Full-text · Article · Dec 2016 · Trials
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    • "This potentially reflects a “floor effect” of trying to improve HOMA-IR that is already low for that group. Alternatively, this finding could mirror data in some human studies suggesting that diabetes worsens in certain low-BMI or less-diabetic patients after bariatric surgery [41], although the true etiology is unclear and requires further study. "
    [Show abstract] [Hide abstract] ABSTRACT: Background: Roux-en-Y gastric bypass (RYGB) is the most common bariatric operation; however, the mechanism underlying the profound weight-independent effects on glucose homeostasis remains unclear. Large animal models of naturally occurring insulin resistance (IR), which have been lacking, would provide opportunities to elucidate such mechanisms. Ossabaw miniature swine naturally exhibit many features that may be useful in evaluating the anti diabetic effects of bariatric surgery. Methods: Glucose homeostasis was studied in 53 Ossabaw swine. Thirty-two received an obesogenic diet and were randomized to RYGB, gastrojejunostomy (GJ), gastrojejunostomy with duodenal exclusion (GJD), or Sham operations. Intravenous glucose tolerance tests and standardized meal tolerance tests were performed prior to, 1, 2, and 8 weeks after surgery and at a single time-point for regular diet control pigs. Results: High-calorie-fed Ossabaws weighed more and had greater IR than regular diet controls, though only 70% developed IR. All operations caused weight-loss-independent improvement in IR, though only in pigs with high baseline IR. Only RYGB induced weight loss and decreased IR in the majority of pigs, as well as increasing AUCinsulin/AUCglucose. Conclusions: Similar to humans, Ossabaw swine exhibit both obesity-dependent and obesity-independent IR. RYGB promoted weight loss, IR improvement, and increased AUCinsulin/AUCglucose, compared to the smaller changes following GJ and GJD, suggesting a combination of upper and lower gut mechanisms in improving glucose homeostasis.
    Full-text · Article · Aug 2014 · Journal of Diabetes Research
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    • "Arterburn and colleagues, in a recent retrospective cohort study of nearly 4500 RYGB cases, reported that one-third of patients experienced relapse of type 2 diabetes within five years of initial remission (31). Only a limited number of studies have examined the effect of RYGB weight recidivism on the durability of type 2 diabetes remission, and found that weight regain was a significant predictor of type 2 diabetes recurrence (32, 33, 34, 35). The mean follow-up time for these studies ranged from 3-8.8 years. "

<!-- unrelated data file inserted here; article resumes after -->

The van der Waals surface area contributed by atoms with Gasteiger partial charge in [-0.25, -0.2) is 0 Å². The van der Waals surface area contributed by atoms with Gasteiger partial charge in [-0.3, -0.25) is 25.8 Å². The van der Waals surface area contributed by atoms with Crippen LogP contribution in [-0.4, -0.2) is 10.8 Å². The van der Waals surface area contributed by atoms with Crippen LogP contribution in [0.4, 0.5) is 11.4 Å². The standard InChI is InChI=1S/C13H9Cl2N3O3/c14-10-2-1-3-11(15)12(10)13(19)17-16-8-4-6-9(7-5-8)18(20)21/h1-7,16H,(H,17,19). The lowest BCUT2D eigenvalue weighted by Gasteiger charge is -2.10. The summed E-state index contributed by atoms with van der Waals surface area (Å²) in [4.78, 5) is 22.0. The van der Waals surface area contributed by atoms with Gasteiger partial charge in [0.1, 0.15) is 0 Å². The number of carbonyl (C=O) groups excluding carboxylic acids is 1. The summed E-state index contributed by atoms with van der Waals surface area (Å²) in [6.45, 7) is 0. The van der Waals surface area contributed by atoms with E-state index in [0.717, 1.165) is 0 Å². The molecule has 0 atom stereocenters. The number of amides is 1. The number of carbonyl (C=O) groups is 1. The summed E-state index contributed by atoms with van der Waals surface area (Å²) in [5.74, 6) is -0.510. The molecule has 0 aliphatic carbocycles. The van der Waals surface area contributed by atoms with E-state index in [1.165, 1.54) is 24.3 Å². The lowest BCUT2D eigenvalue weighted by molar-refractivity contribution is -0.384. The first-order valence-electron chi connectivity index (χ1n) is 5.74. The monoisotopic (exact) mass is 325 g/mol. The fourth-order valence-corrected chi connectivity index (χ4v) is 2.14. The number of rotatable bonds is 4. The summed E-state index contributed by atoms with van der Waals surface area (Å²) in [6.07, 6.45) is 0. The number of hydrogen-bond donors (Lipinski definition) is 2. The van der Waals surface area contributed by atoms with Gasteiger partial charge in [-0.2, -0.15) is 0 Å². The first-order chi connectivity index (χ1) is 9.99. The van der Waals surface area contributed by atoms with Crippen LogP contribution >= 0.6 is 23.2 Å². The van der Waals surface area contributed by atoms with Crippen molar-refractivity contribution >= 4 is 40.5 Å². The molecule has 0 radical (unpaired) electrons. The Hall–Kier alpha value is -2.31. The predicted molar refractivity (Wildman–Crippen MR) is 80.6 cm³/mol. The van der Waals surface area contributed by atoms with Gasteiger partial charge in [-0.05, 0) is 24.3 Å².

[Show abstract] [Hide abstract] ABSTRACT: Objectives We sought to determine: (1) if early weight regain between 1 and 2 years after Roux-en-Y gastric bypass (RYGB) is associated with worsened hepatic and peripheral insulin sensitivity, and (2) if preoperative levels of ghrelin and leptin are associated with early weight regain after RYGB.Methods Hepatic and peripheral insulin sensitivity and ghrelin and leptin plasma levels were assessed longitudinally in 45 subjects before RYGB and at 1 month, 6 months, 1 year, and 2 years postoperatively. Weight regain was defined as ≥5% increase in body weight between 1 and 2 years after RYGB.ResultsWeight regain occurred in 33% of subjects, with an average increase in body weight of 10 ± 5% (8.5 ± 3.3 kg). Weight regain was not associated with worsening of peripheral or hepatic insulin sensitivity. Subjects with weight regain after RYGB had higher preoperative and postoperative levels of ghrelin compared to those who maintained or lost weight during this time. Conversely, the trajectories of leptin levels corresponded with the trajectories of fat mass in both groups.Conclusions Early weight regain after RYGB is not associated with a reversal of improvements in insulin sensitivity. Higher preoperative ghrelin levels might identify patients that are more susceptible to weight regain after RYGB.
    Full-text · Article · Jul 2014 · Obesity